Venezuela’s Vice-President Says U.S. is “Out of Control”

Responding to an announcement from the US State Department that it would seek to convince Venezuela's neighbors that Venezuela is "destabilizing," Vice-President Rangel said that the US government is "out of control" and should reflect on its policies.

Venezuelan Vice President José Vicente Rangel.
Credit: Archive

Caracas, Venezuela, March 3, 2005—The U.S. government “is completely out of control with regard to Venezuela,” said Venezuela’s Vice-President José Vicente Rangel today, in response to the latest statements by State Department Sub-Secretary for the Western Hemisphere, Roger Noriega. Noriega, during a U.S. Senate Committee hearing had said that the Bush administration would launch a campaign to “increase awareness among Venezuela’s neighbors of President Chavez’s destabilizing acts with the expectation that they will join us in defending regional stability, security, and prosperity.”

In what appears to be a further escalation or at least continuation of the diplomatic confrontation between the U.S. and Venezuela, Noriega added that the Bush administration is concerned that, “Chavez’s very personal agenda may undermine democratic institutions at home and among his neighbors.” Specifically, Noriega mentioned, Chavez’s “efforts to concentrate power at home, his suspect relationship with destabilizing forces in the region, and his plans for arms purchases,” as the main causes for concern.

The response from the Chavez administration did not take long, especially since many Venezuelan newspapers opened their front page with Noriega’s announcement that the U.S. was engaged in a campaign to “increase awareness” about Venezuela among other Latin American countries. Vice-President Rangel said, “It is time to issue a call—if they want some sort of advice—that they reflect on this chain of stupidities which they are getting involved in.”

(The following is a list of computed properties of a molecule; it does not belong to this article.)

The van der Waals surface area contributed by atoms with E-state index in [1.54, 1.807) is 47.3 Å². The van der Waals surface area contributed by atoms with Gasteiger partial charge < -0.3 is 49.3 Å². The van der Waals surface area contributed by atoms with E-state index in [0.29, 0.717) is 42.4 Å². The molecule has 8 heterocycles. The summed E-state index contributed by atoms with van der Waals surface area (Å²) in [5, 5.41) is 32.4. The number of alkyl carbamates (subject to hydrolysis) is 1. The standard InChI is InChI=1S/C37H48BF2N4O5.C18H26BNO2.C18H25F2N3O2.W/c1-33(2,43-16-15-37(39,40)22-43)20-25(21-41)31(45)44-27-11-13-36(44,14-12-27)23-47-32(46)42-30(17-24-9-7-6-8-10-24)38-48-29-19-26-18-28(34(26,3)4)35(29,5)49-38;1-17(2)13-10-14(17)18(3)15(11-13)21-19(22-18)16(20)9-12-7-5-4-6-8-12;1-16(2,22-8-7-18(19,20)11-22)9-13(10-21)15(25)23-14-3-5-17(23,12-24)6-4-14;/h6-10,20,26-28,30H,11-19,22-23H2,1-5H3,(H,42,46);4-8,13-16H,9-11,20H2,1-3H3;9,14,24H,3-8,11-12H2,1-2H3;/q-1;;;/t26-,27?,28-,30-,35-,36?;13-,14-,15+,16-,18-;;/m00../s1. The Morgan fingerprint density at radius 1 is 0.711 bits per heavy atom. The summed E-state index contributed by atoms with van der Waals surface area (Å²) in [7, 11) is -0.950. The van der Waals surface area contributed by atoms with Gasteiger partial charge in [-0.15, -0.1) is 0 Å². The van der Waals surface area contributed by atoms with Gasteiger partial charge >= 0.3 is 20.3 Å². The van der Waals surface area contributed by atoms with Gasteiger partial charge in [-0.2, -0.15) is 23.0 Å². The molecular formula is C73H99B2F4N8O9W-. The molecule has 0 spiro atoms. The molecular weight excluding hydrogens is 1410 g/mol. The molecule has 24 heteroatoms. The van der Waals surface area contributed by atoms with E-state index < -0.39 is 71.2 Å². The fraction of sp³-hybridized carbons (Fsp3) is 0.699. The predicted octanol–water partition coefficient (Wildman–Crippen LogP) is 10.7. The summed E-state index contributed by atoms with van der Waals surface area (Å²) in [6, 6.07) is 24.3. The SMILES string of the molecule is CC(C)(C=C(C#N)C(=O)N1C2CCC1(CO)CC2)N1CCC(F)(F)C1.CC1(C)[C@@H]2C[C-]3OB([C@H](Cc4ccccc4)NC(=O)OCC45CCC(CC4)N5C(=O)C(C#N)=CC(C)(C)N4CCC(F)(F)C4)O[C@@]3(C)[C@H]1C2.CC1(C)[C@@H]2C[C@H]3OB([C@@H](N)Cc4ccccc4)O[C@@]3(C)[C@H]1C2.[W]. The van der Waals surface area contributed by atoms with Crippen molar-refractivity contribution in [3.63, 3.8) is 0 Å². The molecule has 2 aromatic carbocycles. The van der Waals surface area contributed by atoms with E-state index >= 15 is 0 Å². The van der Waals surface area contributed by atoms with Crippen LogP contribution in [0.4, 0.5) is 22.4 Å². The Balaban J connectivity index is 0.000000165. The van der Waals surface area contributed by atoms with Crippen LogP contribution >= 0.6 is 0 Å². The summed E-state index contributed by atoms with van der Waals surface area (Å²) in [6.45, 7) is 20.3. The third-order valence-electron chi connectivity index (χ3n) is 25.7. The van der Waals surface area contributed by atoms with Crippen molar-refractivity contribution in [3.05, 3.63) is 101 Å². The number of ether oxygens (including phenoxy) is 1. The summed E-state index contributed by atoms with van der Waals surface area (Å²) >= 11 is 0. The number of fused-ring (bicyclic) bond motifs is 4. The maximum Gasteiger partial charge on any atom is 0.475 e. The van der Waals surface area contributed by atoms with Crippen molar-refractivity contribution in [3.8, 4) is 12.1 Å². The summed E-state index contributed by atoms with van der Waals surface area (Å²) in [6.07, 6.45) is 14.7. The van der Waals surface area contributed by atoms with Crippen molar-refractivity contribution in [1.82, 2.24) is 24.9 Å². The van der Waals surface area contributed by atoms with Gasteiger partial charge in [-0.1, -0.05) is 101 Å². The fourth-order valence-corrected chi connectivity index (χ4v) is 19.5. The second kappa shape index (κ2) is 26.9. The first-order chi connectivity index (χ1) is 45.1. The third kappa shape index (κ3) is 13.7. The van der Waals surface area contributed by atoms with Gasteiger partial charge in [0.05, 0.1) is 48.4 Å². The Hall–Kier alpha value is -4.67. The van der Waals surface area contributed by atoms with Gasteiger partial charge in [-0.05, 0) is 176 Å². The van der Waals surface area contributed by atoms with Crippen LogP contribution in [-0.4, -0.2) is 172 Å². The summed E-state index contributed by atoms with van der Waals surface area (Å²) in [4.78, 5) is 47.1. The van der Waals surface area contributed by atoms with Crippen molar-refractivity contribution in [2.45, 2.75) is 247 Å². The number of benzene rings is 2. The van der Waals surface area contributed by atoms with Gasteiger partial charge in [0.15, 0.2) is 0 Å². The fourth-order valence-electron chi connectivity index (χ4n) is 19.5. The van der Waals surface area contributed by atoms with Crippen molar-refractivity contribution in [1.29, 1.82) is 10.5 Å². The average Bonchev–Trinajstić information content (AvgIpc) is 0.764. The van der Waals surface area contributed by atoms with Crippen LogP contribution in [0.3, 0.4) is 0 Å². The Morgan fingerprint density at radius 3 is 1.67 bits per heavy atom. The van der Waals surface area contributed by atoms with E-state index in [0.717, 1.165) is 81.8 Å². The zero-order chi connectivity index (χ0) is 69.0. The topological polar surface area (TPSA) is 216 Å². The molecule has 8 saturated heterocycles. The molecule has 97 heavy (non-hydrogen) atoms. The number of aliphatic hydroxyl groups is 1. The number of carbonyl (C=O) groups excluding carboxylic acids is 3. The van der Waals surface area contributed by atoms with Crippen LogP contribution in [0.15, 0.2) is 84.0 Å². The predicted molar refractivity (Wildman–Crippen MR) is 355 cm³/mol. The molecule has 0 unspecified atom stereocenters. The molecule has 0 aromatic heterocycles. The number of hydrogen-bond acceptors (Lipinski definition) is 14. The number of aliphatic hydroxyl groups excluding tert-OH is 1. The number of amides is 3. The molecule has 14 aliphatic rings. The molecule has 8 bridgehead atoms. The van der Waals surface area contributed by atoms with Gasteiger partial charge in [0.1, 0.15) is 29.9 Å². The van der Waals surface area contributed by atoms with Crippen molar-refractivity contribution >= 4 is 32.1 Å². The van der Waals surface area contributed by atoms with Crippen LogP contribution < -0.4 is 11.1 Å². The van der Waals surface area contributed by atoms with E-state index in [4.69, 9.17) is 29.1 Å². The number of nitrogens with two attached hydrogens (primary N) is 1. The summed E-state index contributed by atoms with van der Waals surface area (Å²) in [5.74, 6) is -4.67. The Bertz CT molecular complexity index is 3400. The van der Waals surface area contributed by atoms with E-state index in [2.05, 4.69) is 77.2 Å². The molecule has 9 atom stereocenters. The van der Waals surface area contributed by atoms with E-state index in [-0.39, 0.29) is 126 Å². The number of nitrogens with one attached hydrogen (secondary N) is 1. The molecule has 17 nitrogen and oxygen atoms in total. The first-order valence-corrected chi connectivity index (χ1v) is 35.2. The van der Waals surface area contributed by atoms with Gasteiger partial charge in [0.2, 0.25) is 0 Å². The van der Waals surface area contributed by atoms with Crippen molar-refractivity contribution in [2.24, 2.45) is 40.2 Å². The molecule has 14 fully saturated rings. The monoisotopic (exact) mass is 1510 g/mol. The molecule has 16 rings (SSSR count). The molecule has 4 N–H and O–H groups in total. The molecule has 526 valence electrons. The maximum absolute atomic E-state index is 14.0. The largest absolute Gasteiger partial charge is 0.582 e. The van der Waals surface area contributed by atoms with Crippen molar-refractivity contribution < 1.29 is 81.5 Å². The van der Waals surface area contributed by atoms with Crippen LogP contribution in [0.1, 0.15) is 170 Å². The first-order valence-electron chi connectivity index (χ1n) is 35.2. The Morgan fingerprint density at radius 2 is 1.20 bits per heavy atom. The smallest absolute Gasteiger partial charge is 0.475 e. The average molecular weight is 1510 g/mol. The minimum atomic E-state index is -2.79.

“To speak of destabilizing acts [of the Chavez government] is to consider the extraordinary meetings between Presidents Chavez, Lula, Kirchner, Tabaré Vasquez, Lagos, and Uribe as destabilizing,” added Rangel, in reference to the numerous meetings and agreements Chavez has recently signed with the governments of Brazil, Argentina, Uruguay, Chile, and Colombia.

The chairman of the foreign relations committee of Venezuela’s National Assembly, Saul Ortega, also added his objection to this newest State Department statement, saying, “This is a confession that the U.S. will pressure Venezuela’s neighboring countries so that it might find political results related with their imperialist position. The hawks have definitely taken over the State Department and have assumed a war-like position.”

Ortega also announced that Venezuela would send a delegation of Venezuelan lawmakers to the US to meet with members of the U.S. Congress to discuss relations between the two countries.

During the testimony at the US Senate Foreign Relations Committee, Noreiga also said that the Bush administration would continue to support “democratic elements” in Venezuela, so that these “can continue to maintain the political space to which they are entitled.”

According to investigations conducted by the Brooklyn civil rights lawyer Eva Golinger and the activist Jeremy Bigwood, US government funded agencies such as the National Endowment for Democracy and US AID (Agency for International Development) have provided over $5 million per year to opposition groups in Venezuela since 1999.